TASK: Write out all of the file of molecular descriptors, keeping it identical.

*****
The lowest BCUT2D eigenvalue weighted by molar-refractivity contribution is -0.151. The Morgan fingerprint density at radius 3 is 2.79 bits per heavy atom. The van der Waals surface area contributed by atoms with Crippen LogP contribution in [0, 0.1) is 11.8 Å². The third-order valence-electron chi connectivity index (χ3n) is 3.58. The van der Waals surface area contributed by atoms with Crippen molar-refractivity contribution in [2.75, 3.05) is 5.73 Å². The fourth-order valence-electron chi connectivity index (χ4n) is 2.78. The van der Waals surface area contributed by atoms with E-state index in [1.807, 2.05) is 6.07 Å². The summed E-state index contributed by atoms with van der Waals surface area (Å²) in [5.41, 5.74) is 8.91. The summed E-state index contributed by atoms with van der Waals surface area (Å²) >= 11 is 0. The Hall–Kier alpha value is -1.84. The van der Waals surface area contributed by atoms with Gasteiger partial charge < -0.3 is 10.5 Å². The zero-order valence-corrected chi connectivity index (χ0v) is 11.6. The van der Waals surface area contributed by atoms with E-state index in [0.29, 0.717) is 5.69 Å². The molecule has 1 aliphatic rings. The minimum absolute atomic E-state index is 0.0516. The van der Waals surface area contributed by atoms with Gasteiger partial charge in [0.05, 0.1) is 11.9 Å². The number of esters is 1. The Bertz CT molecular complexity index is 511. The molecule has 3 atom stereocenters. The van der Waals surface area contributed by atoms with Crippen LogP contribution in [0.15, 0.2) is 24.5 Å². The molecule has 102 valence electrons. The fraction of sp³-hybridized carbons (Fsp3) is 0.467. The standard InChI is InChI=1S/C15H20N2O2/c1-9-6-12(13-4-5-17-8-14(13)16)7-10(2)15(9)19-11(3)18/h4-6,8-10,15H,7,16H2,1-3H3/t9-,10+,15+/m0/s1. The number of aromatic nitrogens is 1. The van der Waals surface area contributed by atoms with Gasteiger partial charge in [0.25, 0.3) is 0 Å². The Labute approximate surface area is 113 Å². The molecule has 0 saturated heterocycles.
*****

The lowest BCUT2D eigenvalue weighted by molar-refractivity contribution is -0.151. The Morgan fingerprint density at radius 3 is 2.79 bits per heavy atom. The van der Waals surface area contributed by atoms with Crippen LogP contribution in [0, 0.1) is 11.8 Å². The third-order valence-electron chi connectivity index (χ3n) is 3.58. The van der Waals surface area contributed by atoms with Crippen molar-refractivity contribution in [2.75, 3.05) is 5.73 Å². The fourth-order valence-electron chi connectivity index (χ4n) is 2.78. The van der Waals surface area contributed by atoms with E-state index in [1.807, 2.05) is 6.07 Å². The summed E-state index contributed by atoms with van der Waals surface area (Å²) in [5.41, 5.74) is 8.91. The summed E-state index contributed by atoms with van der Waals surface area (Å²) >= 11 is 0. The Hall–Kier alpha value is -1.84. The van der Waals surface area contributed by atoms with Gasteiger partial charge < -0.3 is 10.5 Å². The zero-order valence-corrected chi connectivity index (χ0v) is 11.6. The van der Waals surface area contributed by atoms with E-state index in [0.29, 0.717) is 5.69 Å². The molecule has 1 aliphatic rings. The minimum absolute atomic E-state index is 0.0516. The van der Waals surface area contributed by atoms with Gasteiger partial charge in [0.05, 0.1) is 11.9 Å². The number of esters is 1. The Bertz CT molecular complexity index is 511. The molecule has 3 atom stereocenters. The van der Waals surface area contributed by atoms with Crippen LogP contribution in [0.15, 0.2) is 24.5 Å². The molecule has 102 valence electrons. The fraction of sp³-hybridized carbons (Fsp3) is 0.467. The standard InChI is InChI=1S/C15H20N2O2/c1-9-6-12(13-4-5-17-8-14(13)16)7-10(2)15(9)19-11(3)18/h4-6,8-10,15H,7,16H2,1-3H3/t9-,10+,15+/m0/s1. The number of aromatic nitrogens is 1. The van der Waals surface area contributed by atoms with Gasteiger partial charge in [0.25, 0.3) is 0 Å². The Labute approximate surface area is 113 Å². The molecule has 0 saturated heterocycles.